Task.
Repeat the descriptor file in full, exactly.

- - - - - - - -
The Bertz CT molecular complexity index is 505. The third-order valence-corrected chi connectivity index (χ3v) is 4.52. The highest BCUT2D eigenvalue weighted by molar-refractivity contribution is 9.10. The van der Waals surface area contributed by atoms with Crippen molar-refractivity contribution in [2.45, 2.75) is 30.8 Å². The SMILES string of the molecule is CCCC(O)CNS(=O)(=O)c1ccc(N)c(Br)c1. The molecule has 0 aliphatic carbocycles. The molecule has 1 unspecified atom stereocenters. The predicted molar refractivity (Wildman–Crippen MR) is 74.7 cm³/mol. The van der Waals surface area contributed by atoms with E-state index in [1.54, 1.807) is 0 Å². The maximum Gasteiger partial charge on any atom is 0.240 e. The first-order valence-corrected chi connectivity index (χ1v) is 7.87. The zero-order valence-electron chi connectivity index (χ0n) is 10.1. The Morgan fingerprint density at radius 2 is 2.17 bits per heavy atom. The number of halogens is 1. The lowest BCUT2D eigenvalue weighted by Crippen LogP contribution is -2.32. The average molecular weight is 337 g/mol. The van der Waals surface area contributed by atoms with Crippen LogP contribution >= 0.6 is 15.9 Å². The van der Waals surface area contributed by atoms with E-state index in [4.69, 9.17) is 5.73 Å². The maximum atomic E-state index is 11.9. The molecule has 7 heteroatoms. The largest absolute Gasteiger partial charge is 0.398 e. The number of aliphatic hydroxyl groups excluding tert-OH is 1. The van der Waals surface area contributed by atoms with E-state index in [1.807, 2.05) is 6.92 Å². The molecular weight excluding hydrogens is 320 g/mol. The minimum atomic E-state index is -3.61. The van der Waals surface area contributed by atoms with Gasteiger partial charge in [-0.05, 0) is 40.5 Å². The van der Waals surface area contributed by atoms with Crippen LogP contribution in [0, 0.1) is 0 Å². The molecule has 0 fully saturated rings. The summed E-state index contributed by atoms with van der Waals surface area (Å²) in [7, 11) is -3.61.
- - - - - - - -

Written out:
The Bertz CT molecular complexity index is 505. The third-order valence-corrected chi connectivity index (χ3v) is 4.52. The highest BCUT2D eigenvalue weighted by molar-refractivity contribution is 9.10. The van der Waals surface area contributed by atoms with Crippen molar-refractivity contribution in [2.45, 2.75) is 30.8 Å². The SMILES string of the molecule is CCCC(O)CNS(=O)(=O)c1ccc(N)c(Br)c1. The molecule has 0 aliphatic carbocycles. The molecule has 1 unspecified atom stereocenters. The predicted molar refractivity (Wildman–Crippen MR) is 74.7 cm³/mol. The van der Waals surface area contributed by atoms with E-state index in [1.54, 1.807) is 0 Å². The maximum Gasteiger partial charge on any atom is 0.240 e. The first-order valence-corrected chi connectivity index (χ1v) is 7.87. The zero-order valence-electron chi connectivity index (χ0n) is 10.1. The Morgan fingerprint density at radius 2 is 2.17 bits per heavy atom. The number of halogens is 1. The lowest BCUT2D eigenvalue weighted by Crippen LogP contribution is -2.32. The average molecular weight is 337 g/mol. The van der Waals surface area contributed by atoms with Crippen LogP contribution >= 0.6 is 15.9 Å². The van der Waals surface area contributed by atoms with E-state index in [4.69, 9.17) is 5.73 Å². The maximum atomic E-state index is 11.9. The molecule has 7 heteroatoms. The largest absolute Gasteiger partial charge is 0.398 e. The number of aliphatic hydroxyl groups excluding tert-OH is 1. The van der Waals surface area contributed by atoms with E-state index in [1.807, 2.05) is 6.92 Å². The molecular weight excluding hydrogens is 320 g/mol. The minimum atomic E-state index is -3.61. The van der Waals surface area contributed by atoms with Gasteiger partial charge in [-0.05, 0) is 40.5 Å². The van der Waals surface area contributed by atoms with Crippen LogP contribution in [0, 0.1) is 0 Å². The molecule has 0 fully saturated rings. The summed E-state index contributed by atoms with van der Waals surface area (Å²) in [7, 11) is -3.61.